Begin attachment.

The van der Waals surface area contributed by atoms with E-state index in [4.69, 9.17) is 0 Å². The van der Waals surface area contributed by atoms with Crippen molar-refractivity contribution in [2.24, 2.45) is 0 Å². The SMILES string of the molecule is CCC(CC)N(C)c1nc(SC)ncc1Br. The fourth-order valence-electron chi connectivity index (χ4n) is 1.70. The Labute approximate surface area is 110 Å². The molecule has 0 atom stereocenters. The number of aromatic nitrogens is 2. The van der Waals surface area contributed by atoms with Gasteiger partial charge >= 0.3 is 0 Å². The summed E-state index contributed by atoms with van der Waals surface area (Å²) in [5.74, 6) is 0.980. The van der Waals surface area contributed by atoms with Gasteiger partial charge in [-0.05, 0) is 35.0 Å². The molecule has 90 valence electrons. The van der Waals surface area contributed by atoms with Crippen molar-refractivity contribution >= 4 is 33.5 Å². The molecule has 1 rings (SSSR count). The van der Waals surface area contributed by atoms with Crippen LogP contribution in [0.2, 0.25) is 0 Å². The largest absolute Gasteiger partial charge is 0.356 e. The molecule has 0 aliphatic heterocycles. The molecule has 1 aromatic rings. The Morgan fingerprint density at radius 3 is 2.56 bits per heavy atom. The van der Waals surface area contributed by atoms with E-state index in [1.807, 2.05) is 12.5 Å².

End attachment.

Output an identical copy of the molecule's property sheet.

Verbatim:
The van der Waals surface area contributed by atoms with E-state index in [4.69, 9.17) is 0 Å². The van der Waals surface area contributed by atoms with Crippen molar-refractivity contribution in [2.24, 2.45) is 0 Å². The SMILES string of the molecule is CCC(CC)N(C)c1nc(SC)ncc1Br. The fourth-order valence-electron chi connectivity index (χ4n) is 1.70. The Labute approximate surface area is 110 Å². The molecule has 0 atom stereocenters. The number of aromatic nitrogens is 2. The van der Waals surface area contributed by atoms with Gasteiger partial charge >= 0.3 is 0 Å². The summed E-state index contributed by atoms with van der Waals surface area (Å²) in [5.74, 6) is 0.980. The van der Waals surface area contributed by atoms with Gasteiger partial charge in [-0.05, 0) is 35.0 Å². The molecule has 90 valence electrons. The van der Waals surface area contributed by atoms with Crippen molar-refractivity contribution >= 4 is 33.5 Å². The molecule has 1 rings (SSSR count). The van der Waals surface area contributed by atoms with Crippen LogP contribution in [0.2, 0.25) is 0 Å². The largest absolute Gasteiger partial charge is 0.356 e. The molecule has 0 aliphatic heterocycles. The molecule has 1 aromatic rings. The Morgan fingerprint density at radius 3 is 2.56 bits per heavy atom. The van der Waals surface area contributed by atoms with E-state index in [1.807, 2.05) is 12.5 Å².